First team of African-American debaters to win a national championship honored in Annapolis
by Simone Johnson
The first team of African-American debaters to ever win a national debate championship was honored by Governor Martin O’Malley this week. Towson University students Deven Cooper and Dayvon Love won the Cross Examination Debate Association’s 2008 National Tournament, held March 20-24th at Wichita State University in Wichita, Kansas. Nearly 200 teams from colleges and universities across the nation participated in over 90 debates during the competition. Adam Jackson and Deverick Murray, also Towson students, were also winners: They were double-octofinalists, losing to the team that Cooper and Love beat in the final round.
This year, the debate topic was titled “The United States’ constructive engagement with the Middle East.” During the final round of the competition, Cooper and Love presented their argument with a unique, outside-of-the-box strategy: Instead, they criticized the practices of the debate community that they believed purveyed white supremacy and instructional inequalities in society. They also presented to the competition judges what they felt were disadvantages debaters face when they separate their own sentiments from their arguments and solely rely on academic authors.
“We talk about specific practices that the debate community engages in, and our argument is that until we fix those practices, then we can’t have effective conversations about Middle East policy,” Love explains. “And that’s why we used hip hop and personal experience as another way to legitimize claims.”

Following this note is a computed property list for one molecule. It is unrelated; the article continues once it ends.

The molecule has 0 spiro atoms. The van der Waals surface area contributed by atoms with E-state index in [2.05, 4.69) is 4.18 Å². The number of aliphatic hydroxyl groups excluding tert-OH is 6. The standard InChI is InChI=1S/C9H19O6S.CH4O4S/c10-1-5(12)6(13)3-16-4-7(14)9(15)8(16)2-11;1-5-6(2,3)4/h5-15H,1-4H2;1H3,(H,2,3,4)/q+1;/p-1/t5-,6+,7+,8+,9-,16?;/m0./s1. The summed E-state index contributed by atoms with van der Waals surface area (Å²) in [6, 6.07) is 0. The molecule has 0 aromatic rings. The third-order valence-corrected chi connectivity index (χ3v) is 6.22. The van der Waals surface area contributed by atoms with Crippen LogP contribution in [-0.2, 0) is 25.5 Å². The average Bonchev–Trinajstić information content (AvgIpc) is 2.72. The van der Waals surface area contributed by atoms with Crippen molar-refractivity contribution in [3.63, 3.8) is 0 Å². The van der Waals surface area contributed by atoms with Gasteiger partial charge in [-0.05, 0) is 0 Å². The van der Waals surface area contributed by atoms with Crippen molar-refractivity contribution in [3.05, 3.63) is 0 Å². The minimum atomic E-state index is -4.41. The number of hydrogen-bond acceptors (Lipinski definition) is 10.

Chris Baron, a co-coach of Towson’s debate team, describes the win as groundbreaking.
“It’s sort of an exclamation mark on their win,” says Baron. “They broke records, but they did it in a way that challenged prevailing methodology. So, to me, this is kind of a breakthrough in debate, itself.”
Both Cooper, a senior political science major, and Love, a junior philosophy major, have been debating since their high school years. Cooper, a graduate-and valedictorian-of Lake Clifton High School in Baltimore, says a free trip to Atlanta to attend a debate camp at Emory University fueled his interests in joining the debate team at Lake Clifton.
“I had a lot of fun there,” Cooper says. “In the camp, there was a tournament, and I won 5 out of 6 rounds.”
During his senior year of high school, Cooper became the top speaker in Baltimore Urban Debate League. He attended the University of Louisville before transferring to Towson University on a scholarship.
Love says he developed an interest in debating by accident. “A friend of mine kept telling me to join the debate team,” he says. “I kept telling him no. Forest Park had practices in the morning. I went in one morning, met my coach and started debating.”
At Towson, Cooper and Love meet with their debate team for two hours, two days a week. Outside of their meetings-and between classes and homework – they find creative ways to prepare constructive arguments and a skeleton of ideas for their debates.
“There’s a lot of reading that goes into preparing,” Love says. “We talk about a lot of personal experiences in debate rounds.”
Cooper uses not only real life experiences but also hip-hop music to prepare for his speeches. “I’m the first speaker (on the team), so my speech has to be the most creative.”
Describing the win as a team effort, Baron says Cooper and Love received a lot of support from the entire Towson University Debate Team, which consists of 20 debaters.
“Students are kind of in charge of their own learning and direction,” Baron says. “They ultimately decide what needs to be done. So a lot of people right now are very interested in where we are going next as a result of this win. They see it as significant from a symbolic perspective, that we may be kind of facing a turning point in the practices of debate, which, to me, based on the impact that the debate activity has on the larger world, has a potentially large ramification, which is very exciting.”
SOURCE: Baltimore Times